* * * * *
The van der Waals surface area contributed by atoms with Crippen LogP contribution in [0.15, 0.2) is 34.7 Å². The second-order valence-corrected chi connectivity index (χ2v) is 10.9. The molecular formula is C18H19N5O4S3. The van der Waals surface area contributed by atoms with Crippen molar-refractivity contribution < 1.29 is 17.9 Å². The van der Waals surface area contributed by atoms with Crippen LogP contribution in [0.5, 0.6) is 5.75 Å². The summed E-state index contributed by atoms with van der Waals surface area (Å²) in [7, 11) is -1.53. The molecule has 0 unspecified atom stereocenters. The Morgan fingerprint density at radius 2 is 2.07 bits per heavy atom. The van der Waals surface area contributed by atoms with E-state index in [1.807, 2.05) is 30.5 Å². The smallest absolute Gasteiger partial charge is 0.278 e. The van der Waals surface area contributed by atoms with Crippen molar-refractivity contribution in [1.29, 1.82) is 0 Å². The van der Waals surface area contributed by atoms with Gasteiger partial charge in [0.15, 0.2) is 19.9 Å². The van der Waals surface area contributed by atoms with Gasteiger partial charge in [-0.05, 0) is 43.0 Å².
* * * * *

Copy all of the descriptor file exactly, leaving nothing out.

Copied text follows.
The van der Waals surface area contributed by atoms with Crippen LogP contribution in [0.15, 0.2) is 34.7 Å². The second-order valence-corrected chi connectivity index (χ2v) is 10.9. The molecular formula is C18H19N5O4S3. The van der Waals surface area contributed by atoms with Crippen molar-refractivity contribution < 1.29 is 17.9 Å². The van der Waals surface area contributed by atoms with Crippen LogP contribution in [0.5, 0.6) is 5.75 Å². The summed E-state index contributed by atoms with van der Waals surface area (Å²) in [7, 11) is -1.53. The molecule has 0 unspecified atom stereocenters. The Morgan fingerprint density at radius 2 is 2.07 bits per heavy atom. The van der Waals surface area contributed by atoms with E-state index in [1.807, 2.05) is 30.5 Å². The smallest absolute Gasteiger partial charge is 0.278 e. The van der Waals surface area contributed by atoms with Crippen molar-refractivity contribution in [1.29, 1.82) is 0 Å². The van der Waals surface area contributed by atoms with Gasteiger partial charge in [0.15, 0.2) is 19.9 Å². The van der Waals surface area contributed by atoms with Gasteiger partial charge in [-0.05, 0) is 43.0 Å².